Microsoft Azure provides practically limitless cloud services that can help organisations meet their business challenges. It gives everyone the freedom to build, manage and deploy applications, but in turn, this can lead to costs quickly getting out of control. Nevertheless, there are various approaches that can be taken to better manage and optimize your overall Azure costs and we touched briefly on some of those in a previous blog where our Lead Tech Evangelist, Adam Kinniburgh, shared 10 tips on managing Azure costs.
In this blog, we’re going to focus on a good governance practice, namely keeping a reliable record of who created a resource and when, and all nicely automated too. Following the tips in Adam’s blog to make sure you’ve provisioned the right resources in the right locations is a great starting point, but adding accountability is also needed. The inevitable “audit” leads to questions about whether things are still valid, and in that case, you need to know who to ask.
The issue we were facing at SquaredUp was that our overall Azure cost was starting to grow, and it wasn’t really clear why. For the full story check out 6 steps we took to regain control of our Azure costs at SquaredUp.
In short, we were able to use SquaredUp for Azure to create some great dashboards showing cost by resource type, resource group, or subscription, so we were able to make a good start at understanding where the money was going, but we couldn’t answer the more important question of “why”. To do this, we needed to better understand what the resources were doing and whether they were still being used, and to do that we needed to know who created them.
When I first started analysing our environment it was hard to find who created something, and when. Some resources had Tags and we were able to identify owners that way, but there were so many that did not. We were able to go through Azure Activity Log and get more information, however, with Activity Logs limited to 90 days of history, any older resources were still a mystery. This was a recurring theme across all our Azure tenants, of which we have a few for different purposes i.e. production, research and development, and automated testing.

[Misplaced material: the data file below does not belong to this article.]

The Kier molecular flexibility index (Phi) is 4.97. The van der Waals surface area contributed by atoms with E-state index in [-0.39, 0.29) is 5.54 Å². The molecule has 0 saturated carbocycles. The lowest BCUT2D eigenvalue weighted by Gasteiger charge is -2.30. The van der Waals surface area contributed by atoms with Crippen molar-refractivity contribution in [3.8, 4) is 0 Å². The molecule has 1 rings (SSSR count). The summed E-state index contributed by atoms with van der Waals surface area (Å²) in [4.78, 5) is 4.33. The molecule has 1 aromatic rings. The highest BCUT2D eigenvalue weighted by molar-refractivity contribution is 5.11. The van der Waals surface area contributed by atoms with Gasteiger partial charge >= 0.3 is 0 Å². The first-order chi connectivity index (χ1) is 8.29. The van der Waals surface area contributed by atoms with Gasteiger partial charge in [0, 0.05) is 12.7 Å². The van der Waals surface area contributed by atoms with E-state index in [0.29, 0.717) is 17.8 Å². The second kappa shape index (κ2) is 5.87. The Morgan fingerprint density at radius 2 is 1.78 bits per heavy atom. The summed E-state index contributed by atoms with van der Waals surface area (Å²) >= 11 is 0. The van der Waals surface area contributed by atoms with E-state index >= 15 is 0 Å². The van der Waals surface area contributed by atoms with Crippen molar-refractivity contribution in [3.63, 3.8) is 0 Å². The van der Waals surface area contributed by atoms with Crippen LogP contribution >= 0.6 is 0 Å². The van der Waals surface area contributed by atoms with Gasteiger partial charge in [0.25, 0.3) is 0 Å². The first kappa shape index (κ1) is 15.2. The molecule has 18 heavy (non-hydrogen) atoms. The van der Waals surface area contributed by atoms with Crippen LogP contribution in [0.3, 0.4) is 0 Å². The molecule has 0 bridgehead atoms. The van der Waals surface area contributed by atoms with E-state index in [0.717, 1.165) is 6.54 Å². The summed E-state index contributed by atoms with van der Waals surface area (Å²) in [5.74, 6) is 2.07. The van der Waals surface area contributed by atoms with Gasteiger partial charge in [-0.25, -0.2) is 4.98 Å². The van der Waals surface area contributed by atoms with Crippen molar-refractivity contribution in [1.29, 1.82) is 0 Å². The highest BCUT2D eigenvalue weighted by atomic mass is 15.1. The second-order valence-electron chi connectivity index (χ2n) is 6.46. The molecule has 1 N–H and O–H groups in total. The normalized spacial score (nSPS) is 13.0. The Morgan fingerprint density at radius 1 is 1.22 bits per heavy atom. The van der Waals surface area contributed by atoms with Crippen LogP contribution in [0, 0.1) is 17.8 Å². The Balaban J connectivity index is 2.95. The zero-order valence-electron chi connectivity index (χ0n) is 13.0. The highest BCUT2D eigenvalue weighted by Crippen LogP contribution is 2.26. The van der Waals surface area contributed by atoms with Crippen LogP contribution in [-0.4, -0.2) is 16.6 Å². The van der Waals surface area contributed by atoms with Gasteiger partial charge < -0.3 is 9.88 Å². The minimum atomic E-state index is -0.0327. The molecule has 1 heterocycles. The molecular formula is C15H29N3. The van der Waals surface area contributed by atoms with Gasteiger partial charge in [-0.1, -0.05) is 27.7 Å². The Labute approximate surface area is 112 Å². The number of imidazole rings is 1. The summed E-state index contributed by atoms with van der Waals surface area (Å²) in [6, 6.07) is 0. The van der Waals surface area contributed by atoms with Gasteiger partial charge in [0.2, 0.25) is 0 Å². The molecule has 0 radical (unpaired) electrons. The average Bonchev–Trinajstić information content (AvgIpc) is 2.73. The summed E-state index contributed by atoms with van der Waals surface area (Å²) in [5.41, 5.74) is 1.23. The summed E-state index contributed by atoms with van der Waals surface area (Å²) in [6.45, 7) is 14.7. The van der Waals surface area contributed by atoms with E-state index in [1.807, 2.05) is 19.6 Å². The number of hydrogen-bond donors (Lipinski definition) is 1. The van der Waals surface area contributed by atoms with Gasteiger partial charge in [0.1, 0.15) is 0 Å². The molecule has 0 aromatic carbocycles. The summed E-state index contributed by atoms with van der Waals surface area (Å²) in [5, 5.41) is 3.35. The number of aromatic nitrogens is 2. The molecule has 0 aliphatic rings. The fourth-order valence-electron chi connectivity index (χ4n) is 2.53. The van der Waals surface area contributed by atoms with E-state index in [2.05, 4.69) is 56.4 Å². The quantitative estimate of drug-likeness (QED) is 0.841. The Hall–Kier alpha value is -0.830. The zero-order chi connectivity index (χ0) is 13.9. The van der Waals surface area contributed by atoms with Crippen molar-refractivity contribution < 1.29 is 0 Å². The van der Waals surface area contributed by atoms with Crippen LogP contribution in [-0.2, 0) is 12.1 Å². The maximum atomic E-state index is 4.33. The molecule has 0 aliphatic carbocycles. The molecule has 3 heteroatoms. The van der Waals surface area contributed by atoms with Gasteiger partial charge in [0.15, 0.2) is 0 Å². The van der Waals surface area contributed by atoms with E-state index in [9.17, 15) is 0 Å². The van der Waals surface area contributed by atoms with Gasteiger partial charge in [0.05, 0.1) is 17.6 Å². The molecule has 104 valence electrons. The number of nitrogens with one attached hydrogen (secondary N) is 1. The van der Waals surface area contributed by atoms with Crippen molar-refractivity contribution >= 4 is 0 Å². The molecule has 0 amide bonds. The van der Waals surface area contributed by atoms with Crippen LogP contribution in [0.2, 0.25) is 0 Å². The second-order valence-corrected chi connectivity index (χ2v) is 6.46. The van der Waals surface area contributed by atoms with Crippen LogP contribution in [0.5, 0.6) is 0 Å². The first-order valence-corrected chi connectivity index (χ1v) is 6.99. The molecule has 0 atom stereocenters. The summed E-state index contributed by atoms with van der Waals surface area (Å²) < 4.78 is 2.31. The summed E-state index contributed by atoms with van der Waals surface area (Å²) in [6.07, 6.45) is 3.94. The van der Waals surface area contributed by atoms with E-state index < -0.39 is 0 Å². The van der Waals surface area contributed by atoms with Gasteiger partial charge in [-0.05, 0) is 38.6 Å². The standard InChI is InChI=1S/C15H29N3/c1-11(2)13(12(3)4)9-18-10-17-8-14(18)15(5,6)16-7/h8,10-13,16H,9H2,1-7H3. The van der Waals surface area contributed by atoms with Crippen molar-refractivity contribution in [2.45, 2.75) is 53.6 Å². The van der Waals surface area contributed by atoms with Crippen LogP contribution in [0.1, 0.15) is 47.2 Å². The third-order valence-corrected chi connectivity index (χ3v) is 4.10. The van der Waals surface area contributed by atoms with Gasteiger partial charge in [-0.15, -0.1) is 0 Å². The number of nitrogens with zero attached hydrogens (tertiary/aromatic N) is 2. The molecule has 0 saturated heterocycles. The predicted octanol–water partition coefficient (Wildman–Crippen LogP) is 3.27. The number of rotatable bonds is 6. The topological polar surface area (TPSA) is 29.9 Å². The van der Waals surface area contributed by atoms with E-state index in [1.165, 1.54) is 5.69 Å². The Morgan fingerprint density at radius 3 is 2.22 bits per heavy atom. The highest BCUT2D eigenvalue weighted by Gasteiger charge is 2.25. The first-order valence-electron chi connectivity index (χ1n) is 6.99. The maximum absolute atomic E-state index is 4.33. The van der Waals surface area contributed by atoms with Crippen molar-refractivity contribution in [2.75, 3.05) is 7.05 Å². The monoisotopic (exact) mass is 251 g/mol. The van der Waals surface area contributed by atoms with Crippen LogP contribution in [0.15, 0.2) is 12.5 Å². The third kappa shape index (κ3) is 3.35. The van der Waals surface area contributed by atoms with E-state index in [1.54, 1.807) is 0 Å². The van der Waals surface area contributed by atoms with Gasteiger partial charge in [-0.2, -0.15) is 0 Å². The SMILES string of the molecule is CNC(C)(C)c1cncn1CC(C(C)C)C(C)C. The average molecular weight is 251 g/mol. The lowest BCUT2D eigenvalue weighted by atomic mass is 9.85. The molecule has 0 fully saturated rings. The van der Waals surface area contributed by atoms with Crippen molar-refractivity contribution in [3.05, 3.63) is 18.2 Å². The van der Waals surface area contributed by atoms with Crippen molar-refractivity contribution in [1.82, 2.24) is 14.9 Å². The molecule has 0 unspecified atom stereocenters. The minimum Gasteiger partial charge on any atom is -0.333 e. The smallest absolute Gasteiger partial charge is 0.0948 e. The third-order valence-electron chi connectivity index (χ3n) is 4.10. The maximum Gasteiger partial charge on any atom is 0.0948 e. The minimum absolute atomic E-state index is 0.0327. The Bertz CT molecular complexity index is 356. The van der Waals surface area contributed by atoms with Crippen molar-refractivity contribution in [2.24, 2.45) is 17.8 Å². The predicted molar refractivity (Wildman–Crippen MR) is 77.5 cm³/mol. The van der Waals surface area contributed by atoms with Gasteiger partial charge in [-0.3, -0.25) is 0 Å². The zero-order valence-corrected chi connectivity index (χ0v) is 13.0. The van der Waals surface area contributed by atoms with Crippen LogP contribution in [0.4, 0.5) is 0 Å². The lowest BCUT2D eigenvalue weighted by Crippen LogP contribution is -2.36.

We decided that we needed to eliminate this problem for the future so threw some ideas around, all of which would make it easy to identify the creator and creation date of all our key resources. Using Tags was the best option, and here at SquaredUp we love automation, so we decided to combine the two and ensure it was reliable. The proposal was to design a Logic App that could monitor Azure Activity Log and from that, get the name of the creator and the creation date for any new resource deployment. It would then add a set of Tags to the newly created resource. After working with our Internal Apps team, we designed the following.
Our Logic App monitors Activity Log for Event Type “Microsoft.Resources.ResourceWriteSuccess”
The app has a conditional step where it will only monitor for certain resource types. For us, these were the most commonly created types, and the most costly. A full list of resources can be looked up from Microsoft Azure’s Resource Explorer.
Whenever a matching Activity Log event is detected, the Logic App will POST to an Azure Automation Account which has a PowerShell Runbook associated with it. This Runbook adds the relevant Tags using the data retrieved from the Activity Log.
We also decided to add an expiration date for resources. This helps us to monitor and carry out regular clean-ups in those environments where resources are created for research or testing and don’t need to be long-lived. The end-user can of course extend this where they need to, but it eliminates the risk of zombie resources being forgotten about.
The end result looks like this…
Taking this a step further, we can use the ExpirationDate to automate clean-up of resources on a regular schedule. We can even use the Creator’s name to automate notifications via Slack so that things aren’t removed unexpectedly. As long as you have a few useful Tags, you can achieve some pretty cool things.
Just to round this post off, I mentioned before that we were using SquaredUp for Azure to create cost dashboards but couldn’t go beyond the typical logic units of resource groups or subscriptions. Now that we have these Tags in place, and Tags can be used to scope any of our dashboard tiles, we can now create dashboards per user or team. In the past, teams were otherwise pretty unaware of the cost of their work in Azure but we can now give them a dashboard that helps them to keep their costs in check.
Thanks for reading, and I hope the simple steps I’ve covered come in handy in your environment too. If you’d like to learn more about how we kept our Azure costs in control, check out the following: